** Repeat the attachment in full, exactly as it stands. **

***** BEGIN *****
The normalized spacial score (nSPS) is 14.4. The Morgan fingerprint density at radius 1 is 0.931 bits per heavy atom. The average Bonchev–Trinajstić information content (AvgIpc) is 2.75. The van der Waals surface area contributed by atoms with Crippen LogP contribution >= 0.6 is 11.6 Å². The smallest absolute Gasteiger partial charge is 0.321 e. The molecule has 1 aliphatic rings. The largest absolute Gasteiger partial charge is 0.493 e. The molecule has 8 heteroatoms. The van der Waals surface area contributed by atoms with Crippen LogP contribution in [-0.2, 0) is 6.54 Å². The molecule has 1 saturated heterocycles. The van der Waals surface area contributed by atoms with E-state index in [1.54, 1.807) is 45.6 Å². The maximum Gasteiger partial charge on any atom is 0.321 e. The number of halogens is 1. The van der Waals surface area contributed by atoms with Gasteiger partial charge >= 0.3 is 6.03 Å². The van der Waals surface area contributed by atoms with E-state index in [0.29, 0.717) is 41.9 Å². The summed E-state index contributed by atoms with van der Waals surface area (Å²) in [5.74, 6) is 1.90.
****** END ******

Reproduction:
The normalized spacial score (nSPS) is 14.4. The Morgan fingerprint density at radius 1 is 0.931 bits per heavy atom. The average Bonchev–Trinajstić information content (AvgIpc) is 2.75. The van der Waals surface area contributed by atoms with Crippen LogP contribution >= 0.6 is 11.6 Å². The smallest absolute Gasteiger partial charge is 0.321 e. The molecule has 1 aliphatic rings. The largest absolute Gasteiger partial charge is 0.493 e. The molecule has 8 heteroatoms. The van der Waals surface area contributed by atoms with Crippen LogP contribution in [-0.2, 0) is 6.54 Å². The molecule has 1 saturated heterocycles. The van der Waals surface area contributed by atoms with E-state index in [1.54, 1.807) is 45.6 Å². The maximum Gasteiger partial charge on any atom is 0.321 e. The number of halogens is 1. The van der Waals surface area contributed by atoms with Gasteiger partial charge >= 0.3 is 6.03 Å². The van der Waals surface area contributed by atoms with E-state index in [0.29, 0.717) is 41.9 Å². The summed E-state index contributed by atoms with van der Waals surface area (Å²) in [5.74, 6) is 1.90.